NEWS • 2021-04-18
Policy advice for a sustainable seafood industry
Wild caught or farmed seafood can play a bigger role in the transformation for more sustainable and healthy diets worldwide. But unlike its counterparts on land, the seafood industry includes a vast variety of species and production methods. In order to alleviate the transformation, Beijer Institute researchers and colleagues from Stockholm Resilience Centre and RISE Research Institutes of Sweden, have produced a series of policy briefs, providing clear guidance and advice to authorities, companies and consumers on actions that increase sustainable and healthy seafood consumption. The briefs are in Swedish and focus largely on Swedish conditions.
Swedes eat more seafood than both the global and European average with 26 kilos per year per person, however, the Swedish food agency still recommends an increase. The five policy briefs are produced within the research project Seawin, funded by the Swedish research council Formas, which aim is specifically to give new insights to pathways towards the combined goal of improved human health and environmental sustainability with regards to seafood consumption and production. Seawin is a transdisciplinary project with members from a range of academic institutions, retailers, authorities and NGOs.
“We hope these briefs will provide a basic understanding about rather complex issues related to both production and consumption and show opportunities for steering the industry towards sustainability”, says Beijer Institute researcher Max Troell.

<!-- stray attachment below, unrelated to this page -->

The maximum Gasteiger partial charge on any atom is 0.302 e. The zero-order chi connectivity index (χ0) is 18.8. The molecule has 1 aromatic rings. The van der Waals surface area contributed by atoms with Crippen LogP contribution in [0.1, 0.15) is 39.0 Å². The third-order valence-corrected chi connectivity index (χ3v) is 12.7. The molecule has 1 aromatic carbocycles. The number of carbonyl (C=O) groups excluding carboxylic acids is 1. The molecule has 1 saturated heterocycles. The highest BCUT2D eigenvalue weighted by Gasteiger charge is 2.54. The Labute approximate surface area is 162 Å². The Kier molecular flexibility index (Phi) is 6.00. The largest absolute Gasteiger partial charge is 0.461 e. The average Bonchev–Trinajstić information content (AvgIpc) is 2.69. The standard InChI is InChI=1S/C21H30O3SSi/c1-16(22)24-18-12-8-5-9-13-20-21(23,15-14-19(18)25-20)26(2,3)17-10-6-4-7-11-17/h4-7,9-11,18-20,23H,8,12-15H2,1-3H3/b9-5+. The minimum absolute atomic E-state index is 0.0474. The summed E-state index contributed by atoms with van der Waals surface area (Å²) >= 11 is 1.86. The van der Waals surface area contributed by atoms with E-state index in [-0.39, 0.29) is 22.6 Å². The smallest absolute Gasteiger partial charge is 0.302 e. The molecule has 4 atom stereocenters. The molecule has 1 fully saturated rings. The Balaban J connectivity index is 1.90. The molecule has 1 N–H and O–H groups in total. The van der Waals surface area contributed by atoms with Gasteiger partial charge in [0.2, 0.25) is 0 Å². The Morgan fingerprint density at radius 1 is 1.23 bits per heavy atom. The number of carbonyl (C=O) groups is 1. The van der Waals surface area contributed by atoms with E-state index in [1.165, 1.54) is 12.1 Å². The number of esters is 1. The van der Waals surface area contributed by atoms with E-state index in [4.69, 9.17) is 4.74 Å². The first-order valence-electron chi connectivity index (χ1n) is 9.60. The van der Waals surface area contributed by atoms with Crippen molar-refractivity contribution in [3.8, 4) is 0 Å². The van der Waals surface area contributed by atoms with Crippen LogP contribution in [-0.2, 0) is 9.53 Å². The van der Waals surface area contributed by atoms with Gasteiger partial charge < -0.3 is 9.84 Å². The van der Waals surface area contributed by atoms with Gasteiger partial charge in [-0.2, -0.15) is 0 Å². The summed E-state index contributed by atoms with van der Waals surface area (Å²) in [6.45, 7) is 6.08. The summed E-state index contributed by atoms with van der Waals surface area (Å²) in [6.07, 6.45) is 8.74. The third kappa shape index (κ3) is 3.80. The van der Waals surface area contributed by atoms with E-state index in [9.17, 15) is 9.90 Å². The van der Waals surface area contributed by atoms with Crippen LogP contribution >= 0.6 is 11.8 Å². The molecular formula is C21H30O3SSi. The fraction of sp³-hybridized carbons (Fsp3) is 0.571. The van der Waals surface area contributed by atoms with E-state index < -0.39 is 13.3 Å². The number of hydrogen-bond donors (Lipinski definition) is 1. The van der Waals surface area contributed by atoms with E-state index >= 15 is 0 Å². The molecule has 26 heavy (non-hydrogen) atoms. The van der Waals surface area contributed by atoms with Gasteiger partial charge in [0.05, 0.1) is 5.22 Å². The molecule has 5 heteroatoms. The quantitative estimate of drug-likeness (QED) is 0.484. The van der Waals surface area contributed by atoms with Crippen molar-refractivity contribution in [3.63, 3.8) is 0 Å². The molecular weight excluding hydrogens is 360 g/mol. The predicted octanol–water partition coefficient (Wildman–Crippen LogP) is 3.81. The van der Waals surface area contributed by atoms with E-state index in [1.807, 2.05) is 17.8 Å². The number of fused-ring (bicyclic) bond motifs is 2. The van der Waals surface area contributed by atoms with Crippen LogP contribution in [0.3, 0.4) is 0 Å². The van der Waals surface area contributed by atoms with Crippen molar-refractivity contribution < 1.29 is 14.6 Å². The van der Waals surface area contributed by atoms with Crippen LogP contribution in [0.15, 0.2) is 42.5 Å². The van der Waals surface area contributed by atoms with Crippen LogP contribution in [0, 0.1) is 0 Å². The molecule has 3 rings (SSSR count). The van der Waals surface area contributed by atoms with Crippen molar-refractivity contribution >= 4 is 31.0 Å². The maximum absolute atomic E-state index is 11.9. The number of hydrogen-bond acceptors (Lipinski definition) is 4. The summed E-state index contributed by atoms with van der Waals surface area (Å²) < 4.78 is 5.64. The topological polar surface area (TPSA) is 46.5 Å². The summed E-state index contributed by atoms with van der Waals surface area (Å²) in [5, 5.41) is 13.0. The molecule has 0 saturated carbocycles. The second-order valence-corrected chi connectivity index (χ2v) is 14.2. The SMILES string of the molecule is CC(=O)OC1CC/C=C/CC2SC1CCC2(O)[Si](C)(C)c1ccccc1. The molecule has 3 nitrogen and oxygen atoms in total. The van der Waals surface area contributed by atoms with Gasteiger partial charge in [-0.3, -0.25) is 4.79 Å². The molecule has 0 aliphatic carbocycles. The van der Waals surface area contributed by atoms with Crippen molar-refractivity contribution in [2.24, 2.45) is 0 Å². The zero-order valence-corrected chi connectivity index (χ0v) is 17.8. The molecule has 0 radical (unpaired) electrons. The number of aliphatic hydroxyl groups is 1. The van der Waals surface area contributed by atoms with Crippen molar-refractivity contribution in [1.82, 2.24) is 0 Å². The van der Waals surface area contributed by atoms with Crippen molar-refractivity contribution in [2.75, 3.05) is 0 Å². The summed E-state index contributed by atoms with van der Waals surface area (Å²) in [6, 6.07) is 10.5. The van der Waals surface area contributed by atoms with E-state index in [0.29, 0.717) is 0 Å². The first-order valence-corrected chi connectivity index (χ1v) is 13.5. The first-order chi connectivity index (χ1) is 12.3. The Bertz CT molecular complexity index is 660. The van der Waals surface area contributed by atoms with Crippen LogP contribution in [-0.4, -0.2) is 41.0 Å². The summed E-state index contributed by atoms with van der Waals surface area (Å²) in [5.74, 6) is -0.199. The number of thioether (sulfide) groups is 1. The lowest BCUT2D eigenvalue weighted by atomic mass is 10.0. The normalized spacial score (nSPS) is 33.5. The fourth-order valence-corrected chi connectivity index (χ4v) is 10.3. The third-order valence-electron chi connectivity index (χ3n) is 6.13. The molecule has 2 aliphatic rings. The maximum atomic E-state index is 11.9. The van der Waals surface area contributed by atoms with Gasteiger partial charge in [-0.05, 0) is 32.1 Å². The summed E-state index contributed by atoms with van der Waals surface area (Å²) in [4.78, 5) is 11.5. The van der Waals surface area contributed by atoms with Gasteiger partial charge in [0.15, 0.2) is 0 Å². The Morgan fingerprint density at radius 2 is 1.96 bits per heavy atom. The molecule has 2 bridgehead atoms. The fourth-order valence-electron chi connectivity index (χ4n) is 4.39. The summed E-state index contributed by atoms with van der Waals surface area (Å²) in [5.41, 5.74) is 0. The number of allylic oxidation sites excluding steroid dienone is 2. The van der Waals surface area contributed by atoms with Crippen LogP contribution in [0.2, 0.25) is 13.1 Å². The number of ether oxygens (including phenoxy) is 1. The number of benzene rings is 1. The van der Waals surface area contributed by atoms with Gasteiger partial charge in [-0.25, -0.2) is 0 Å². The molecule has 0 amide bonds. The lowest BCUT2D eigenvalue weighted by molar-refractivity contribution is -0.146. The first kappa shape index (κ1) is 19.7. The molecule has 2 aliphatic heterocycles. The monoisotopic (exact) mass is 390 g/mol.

Encouraging more variety
In the first brief the team gives an overview of what sustainable seafood is and how sustainable the most consumed species in Sweden are. Norwegian farmed salmon is by far the most popular, followed by prawns, then herring and mackerel, but increasing consumption of imported seafood mainly farmed in Asia and Europe raise concerns on the effects of the overall sustainability. Recommendations include measures to increase the production and intake of less known species, not least such that are more nutritious, than say prawns, and indigenous to Sweden, and to develop new products that can tempt consumers try new species like mussels, algae or carp.
Highlighting health issues and fighting antibiotic resistance
The following two briefs focus on different angles of sustainability and health, such as comparing species based on their combined nutritional value and effects on climate and environment, and what role transportation play for the sustainability value. The fourth brief looks at tools for helping consumers, both individuals and organisations, to make the right choices and provide advice for how to expand and make better use of this toolbox. Lastly, brief five uncovers the reasons for overuse of antibiotics in aquaculture, which is still a big problem in many sectors, and its connections to antibiotic resistance, which is a worldwide threat to human health and the foundations of modern medicine. Lead author Max Troell stresses the need for education:
“Access to information is still a huge challenge in many parts of the world – related to both making correct diagnosis as well as proper use of antibiotics. Where sufficient knowledge exists, regulations need to be strengthened and implemented to countercheck misuse.”